GOP Compromise Immigration Bill Fails In House Of Representatives
House Republicans failed to pass a compromise immigration bill in the face of President Donald Trump’s wavering support on Wednesday evening.
With only 121 Republicans voting in favor, the bill failed to meet the 218 votes it needed to pass. What was more surprising to House members was the number of Republicans who voted against the GOP-backed bill, 112.
“A minority of Republicans joined every Democrat to vote for the status quo,” said Rep. Carlos Curbelo (R-Fla.). “They prefer petty politics of immigration instead of the solutions for immigration.”
Many speculate that the bill’s lack of partisan support may be due to president’s erratic attitude leading up to the deciding vote. In an initial interview with Fox News, Trump claimed that he would not back the immigration bill, only to later put out a statement that he would back it. Last Friday, the president tweeted that Republicans should not “waste their time” on the bill and should instead wait until after midterm elections to take action.
Republicans should stop wasting their time on Immigration until after we elect more Senators and Congressmen/women in November. Dems are just playing games, have no intention of doing anything to solves this decades old problem. We can pass great legislation after the Red Wave!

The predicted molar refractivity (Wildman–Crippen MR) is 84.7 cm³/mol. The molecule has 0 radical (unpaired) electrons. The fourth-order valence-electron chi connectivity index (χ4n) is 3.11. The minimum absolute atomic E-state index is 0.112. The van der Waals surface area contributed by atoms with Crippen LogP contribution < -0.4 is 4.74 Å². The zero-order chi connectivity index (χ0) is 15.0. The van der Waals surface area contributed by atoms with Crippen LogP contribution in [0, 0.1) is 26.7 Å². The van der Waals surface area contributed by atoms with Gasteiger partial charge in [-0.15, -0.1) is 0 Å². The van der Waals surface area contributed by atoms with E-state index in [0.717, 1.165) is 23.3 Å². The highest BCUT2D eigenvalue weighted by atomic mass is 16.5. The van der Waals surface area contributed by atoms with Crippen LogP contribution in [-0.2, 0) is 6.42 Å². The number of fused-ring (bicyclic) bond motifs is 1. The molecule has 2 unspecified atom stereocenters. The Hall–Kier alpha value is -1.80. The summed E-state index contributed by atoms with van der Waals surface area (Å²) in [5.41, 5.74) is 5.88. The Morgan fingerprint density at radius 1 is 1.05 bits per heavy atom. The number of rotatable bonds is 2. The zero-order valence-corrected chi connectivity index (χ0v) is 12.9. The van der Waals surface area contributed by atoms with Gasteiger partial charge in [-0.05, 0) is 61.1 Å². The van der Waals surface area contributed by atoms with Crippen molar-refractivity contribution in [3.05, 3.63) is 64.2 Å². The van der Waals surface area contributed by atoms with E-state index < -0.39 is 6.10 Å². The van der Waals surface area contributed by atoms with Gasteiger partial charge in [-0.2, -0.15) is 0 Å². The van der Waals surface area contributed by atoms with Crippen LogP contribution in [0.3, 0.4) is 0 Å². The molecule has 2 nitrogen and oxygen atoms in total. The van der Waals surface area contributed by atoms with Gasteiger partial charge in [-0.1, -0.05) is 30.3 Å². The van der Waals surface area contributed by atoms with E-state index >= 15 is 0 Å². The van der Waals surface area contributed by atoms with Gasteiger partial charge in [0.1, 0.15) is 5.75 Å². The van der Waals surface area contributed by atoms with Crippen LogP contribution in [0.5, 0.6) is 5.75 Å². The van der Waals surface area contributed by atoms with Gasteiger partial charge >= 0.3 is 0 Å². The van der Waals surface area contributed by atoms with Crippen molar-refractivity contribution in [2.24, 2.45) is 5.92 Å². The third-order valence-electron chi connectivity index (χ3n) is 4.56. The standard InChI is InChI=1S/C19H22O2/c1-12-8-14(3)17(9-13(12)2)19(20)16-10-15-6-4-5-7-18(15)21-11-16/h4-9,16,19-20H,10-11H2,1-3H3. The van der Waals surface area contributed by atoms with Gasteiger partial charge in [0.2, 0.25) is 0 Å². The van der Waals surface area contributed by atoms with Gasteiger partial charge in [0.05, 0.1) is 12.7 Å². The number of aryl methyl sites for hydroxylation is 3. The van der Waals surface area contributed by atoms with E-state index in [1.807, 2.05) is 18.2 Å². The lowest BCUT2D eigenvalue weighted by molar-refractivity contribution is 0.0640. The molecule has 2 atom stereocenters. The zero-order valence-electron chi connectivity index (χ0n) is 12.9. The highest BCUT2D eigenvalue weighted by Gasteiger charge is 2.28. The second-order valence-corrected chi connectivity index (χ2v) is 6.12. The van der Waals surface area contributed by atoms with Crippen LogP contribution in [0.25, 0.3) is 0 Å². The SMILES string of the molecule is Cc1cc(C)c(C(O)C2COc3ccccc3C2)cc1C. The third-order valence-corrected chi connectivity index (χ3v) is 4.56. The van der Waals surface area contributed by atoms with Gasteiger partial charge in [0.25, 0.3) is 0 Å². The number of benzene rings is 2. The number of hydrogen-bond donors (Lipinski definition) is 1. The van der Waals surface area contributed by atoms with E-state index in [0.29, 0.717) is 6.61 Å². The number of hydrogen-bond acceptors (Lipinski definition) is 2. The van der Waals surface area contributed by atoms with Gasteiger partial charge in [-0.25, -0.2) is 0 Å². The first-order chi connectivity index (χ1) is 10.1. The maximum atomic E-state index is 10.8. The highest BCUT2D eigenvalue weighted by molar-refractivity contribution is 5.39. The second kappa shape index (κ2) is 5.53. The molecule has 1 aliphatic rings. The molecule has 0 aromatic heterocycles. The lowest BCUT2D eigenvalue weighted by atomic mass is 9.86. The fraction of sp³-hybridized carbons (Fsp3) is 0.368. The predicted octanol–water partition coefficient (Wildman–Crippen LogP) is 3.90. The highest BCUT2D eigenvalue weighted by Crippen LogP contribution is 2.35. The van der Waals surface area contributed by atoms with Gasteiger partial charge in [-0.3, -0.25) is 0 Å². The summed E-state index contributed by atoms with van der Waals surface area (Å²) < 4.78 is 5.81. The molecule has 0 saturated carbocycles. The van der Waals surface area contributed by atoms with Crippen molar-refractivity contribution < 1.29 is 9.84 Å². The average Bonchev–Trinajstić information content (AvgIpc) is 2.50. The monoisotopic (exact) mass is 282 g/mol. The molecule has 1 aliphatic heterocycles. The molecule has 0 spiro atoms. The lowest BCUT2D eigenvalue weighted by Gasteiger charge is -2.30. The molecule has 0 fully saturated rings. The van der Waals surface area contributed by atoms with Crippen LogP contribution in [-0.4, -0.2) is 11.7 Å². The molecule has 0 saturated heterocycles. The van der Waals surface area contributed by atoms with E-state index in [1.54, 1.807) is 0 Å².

— Donald J. Trump (@realDonaldTrump) June 22, 2018
Hours before the vote, the president suddenly threw his support behind the bill again.
HOUSE REPUBLICANS SHOULD PASS THE STRONG BUT FAIR IMMIGRATION BILL, KNOWN AS GOODLATTE II, IN THEIR AFTERNOON VOTE TODAY, EVEN THOUGH THE DEMS WON’T LET IT PASS IN THE SENATE. PASSAGE WILL SHOW THAT WE WANT STRONG BORDERS & SECURITY WHILE THE DEMS WANT OPEN BORDERS = CRIME. WIN!
— Donald J. Trump (@realDonaldTrump) June 27, 2018
The last ditch effort found little success as some conservatives reported being hesitant to go against their base by voting in favor of the compromise without strong presidential support.
“This only works if Trump’s behind us,” one member said. “No use sticking out our necks if the bill’s going to fail.”
The compromise bill would have earmarked roughly $25 billion for Trump’s border wall, limited legal and illegal immigration, provided protection from deportation and a path to citizenship for 1.8 million Dreamers, and keep undocumented families together who had crossed the border if the parents were facing prosecution.
On Tuesday, Speaker Paul Ryan said that if the compromise bill fails, the House would likely pursue a narrow bill to address the family separation issue at the border.